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Washington Voices

Extreme weather felt worldwide

Thu., Feb. 19, 2009

As I look outside early Tuesday, when this column was written, it’s another morning of clouds and cold temperatures.

Mid-December through mid-January was the snowiest period ever seen. Even if we don’t see another flake of snow this season, the combined winters of 2007-08 and 2008-09 will be the snowiest in recorded history.

With the recent snows, the Spokane International Airport has climbed to 84.5 inches of total accumulation. The record is 93.5 inches of snow set back in 1949-’50. Last year, as many of us remember, 92.6 inches of snow fell at the airport. But many towns in North Idaho smashed their all-time snowfall totals. In northwestern Coeur d’Alene, an amazing 172.9 inches fell. As of early this week, the total is slightly over 120 inches.

Along with the heavy accumulations of snow, this winter season has been cold. The average temperature for December was only 21.9 degrees, which was 5.3 degrees below normal. Despite four days with 40-degree temperatures, January was 1.4 degrees below normal with a mean (average) temperature of 25.9. As of early this week, the chilly trend continues with February’s average reading of 29.3 degrees about 2 degrees below normal.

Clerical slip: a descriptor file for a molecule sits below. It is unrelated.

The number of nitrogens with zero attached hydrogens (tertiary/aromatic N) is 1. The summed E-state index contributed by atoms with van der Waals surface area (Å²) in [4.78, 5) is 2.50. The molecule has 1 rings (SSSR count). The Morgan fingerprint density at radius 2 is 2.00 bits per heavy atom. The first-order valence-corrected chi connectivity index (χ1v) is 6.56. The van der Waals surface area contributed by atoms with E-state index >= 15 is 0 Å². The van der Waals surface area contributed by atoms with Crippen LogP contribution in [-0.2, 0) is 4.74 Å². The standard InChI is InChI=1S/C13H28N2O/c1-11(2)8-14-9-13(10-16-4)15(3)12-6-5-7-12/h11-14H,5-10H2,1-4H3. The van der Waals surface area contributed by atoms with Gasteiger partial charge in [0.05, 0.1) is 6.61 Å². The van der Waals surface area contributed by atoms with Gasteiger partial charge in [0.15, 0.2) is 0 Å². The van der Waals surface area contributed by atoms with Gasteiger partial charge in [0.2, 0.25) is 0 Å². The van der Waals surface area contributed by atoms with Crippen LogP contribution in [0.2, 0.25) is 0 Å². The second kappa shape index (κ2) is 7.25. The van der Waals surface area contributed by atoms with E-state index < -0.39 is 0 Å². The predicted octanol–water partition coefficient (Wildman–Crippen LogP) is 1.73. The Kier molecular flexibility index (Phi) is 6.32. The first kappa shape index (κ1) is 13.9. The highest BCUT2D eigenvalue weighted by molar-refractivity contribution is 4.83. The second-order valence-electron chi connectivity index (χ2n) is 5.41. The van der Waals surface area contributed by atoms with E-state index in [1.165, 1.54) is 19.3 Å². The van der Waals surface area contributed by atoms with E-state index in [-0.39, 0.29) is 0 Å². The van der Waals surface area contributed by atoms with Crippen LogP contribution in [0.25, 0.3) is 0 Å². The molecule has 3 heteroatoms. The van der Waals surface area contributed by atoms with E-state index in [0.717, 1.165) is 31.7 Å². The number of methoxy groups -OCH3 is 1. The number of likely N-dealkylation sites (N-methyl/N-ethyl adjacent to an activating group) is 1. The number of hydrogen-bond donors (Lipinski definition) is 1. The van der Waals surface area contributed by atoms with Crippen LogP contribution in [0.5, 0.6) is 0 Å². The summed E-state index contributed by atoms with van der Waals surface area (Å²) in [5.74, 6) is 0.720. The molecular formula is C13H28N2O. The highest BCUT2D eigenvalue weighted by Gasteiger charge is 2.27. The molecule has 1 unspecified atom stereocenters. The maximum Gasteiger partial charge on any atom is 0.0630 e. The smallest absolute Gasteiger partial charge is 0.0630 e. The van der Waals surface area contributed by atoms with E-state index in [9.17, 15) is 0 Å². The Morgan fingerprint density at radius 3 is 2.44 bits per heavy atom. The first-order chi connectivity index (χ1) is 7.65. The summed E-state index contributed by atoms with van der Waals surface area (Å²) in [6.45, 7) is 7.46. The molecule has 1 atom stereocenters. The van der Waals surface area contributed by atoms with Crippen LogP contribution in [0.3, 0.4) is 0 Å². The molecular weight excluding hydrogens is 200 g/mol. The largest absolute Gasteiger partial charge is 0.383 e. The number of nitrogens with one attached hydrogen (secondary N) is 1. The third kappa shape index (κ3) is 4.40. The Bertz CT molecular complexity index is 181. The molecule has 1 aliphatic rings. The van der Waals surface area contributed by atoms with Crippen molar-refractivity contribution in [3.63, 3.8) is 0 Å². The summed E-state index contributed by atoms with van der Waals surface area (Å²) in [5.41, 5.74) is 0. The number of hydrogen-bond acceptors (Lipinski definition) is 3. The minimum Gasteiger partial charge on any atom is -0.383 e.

The winter of 2008-09 has also observed plenty of extreme weather worldwide. On Feb. 2, London was brought to a standstill by a snowstorm that dropped 8 inches on a city where snow is an uncommon occurrence. Traffic was backed up as there were only two snowplows available.

Last week, the National Weather Service confirmed that the Big Black River area in extreme northwestern Maine near the Quebec border hit minus 50 degrees on Jan. 16. This was the coldest reading ever recorded in the state. The old record was minus 48 degrees in the same general area on Jan. 28, 1925. The minus 50 degree temperature tied the Jan. 30, 1934 record for all of New England of minus 50 degrees set in Bloomfield, Vt.

After a brief period of milder weather, we should enter another round of above normal snowfall next week through the first week of March. It’s still possible that we’ll challenge, or even break, the all-time snowfall record at the airport. It’s going to be close.

This recent weather pattern is similar to the one in the mid-1930s. In 1936, for example, at the height of the Great Depression, many areas set all-time records for both extreme heat and cold in the same year.

Contact Randy Mann at randy@longrangeweather.com.

 
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